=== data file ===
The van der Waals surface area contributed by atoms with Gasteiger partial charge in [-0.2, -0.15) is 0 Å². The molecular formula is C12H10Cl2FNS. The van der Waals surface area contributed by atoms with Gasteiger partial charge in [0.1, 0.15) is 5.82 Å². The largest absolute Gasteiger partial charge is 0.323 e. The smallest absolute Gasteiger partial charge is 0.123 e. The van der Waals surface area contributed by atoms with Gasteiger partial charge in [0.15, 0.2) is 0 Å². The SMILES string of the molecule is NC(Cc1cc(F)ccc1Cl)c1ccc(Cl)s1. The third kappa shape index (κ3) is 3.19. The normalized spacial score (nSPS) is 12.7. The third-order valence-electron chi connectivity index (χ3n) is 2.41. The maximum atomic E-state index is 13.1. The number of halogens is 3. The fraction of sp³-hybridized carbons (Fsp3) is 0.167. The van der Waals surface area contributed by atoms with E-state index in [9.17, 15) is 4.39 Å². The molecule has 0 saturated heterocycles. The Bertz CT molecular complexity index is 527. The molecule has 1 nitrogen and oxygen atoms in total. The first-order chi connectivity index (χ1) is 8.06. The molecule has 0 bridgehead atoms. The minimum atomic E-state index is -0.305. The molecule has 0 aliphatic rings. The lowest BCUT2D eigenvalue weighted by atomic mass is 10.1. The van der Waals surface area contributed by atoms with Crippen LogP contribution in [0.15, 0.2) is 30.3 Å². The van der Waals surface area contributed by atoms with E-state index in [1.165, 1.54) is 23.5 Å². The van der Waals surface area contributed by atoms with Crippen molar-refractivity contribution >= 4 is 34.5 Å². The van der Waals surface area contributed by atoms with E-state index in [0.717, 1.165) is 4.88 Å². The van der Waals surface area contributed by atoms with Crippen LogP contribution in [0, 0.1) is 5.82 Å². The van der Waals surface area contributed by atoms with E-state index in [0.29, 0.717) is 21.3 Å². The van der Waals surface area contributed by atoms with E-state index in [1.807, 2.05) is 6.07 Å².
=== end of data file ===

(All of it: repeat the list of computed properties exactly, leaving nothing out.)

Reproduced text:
The van der Waals surface area contributed by atoms with Gasteiger partial charge in [-0.2, -0.15) is 0 Å². The molecular formula is C12H10Cl2FNS. The van der Waals surface area contributed by atoms with Gasteiger partial charge in [0.1, 0.15) is 5.82 Å². The largest absolute Gasteiger partial charge is 0.323 e. The smallest absolute Gasteiger partial charge is 0.123 e. The van der Waals surface area contributed by atoms with Gasteiger partial charge in [0.15, 0.2) is 0 Å². The SMILES string of the molecule is NC(Cc1cc(F)ccc1Cl)c1ccc(Cl)s1. The third kappa shape index (κ3) is 3.19. The normalized spacial score (nSPS) is 12.7. The third-order valence-electron chi connectivity index (χ3n) is 2.41. The maximum atomic E-state index is 13.1. The number of halogens is 3. The fraction of sp³-hybridized carbons (Fsp3) is 0.167. The van der Waals surface area contributed by atoms with E-state index in [9.17, 15) is 4.39 Å². The molecule has 0 saturated heterocycles. The Bertz CT molecular complexity index is 527. The molecule has 1 nitrogen and oxygen atoms in total. The first-order chi connectivity index (χ1) is 8.06. The molecule has 0 bridgehead atoms. The minimum atomic E-state index is -0.305. The molecule has 0 aliphatic rings. The lowest BCUT2D eigenvalue weighted by atomic mass is 10.1. The van der Waals surface area contributed by atoms with Crippen LogP contribution in [0.15, 0.2) is 30.3 Å². The van der Waals surface area contributed by atoms with E-state index in [1.165, 1.54) is 23.5 Å². The van der Waals surface area contributed by atoms with Crippen molar-refractivity contribution >= 4 is 34.5 Å². The van der Waals surface area contributed by atoms with E-state index in [0.717, 1.165) is 4.88 Å². The van der Waals surface area contributed by atoms with Crippen LogP contribution in [0, 0.1) is 5.82 Å². The van der Waals surface area contributed by atoms with E-state index in [0.29, 0.717) is 21.3 Å². The van der Waals surface area contributed by atoms with E-state index in [1.807, 2.05) is 6.07 Å².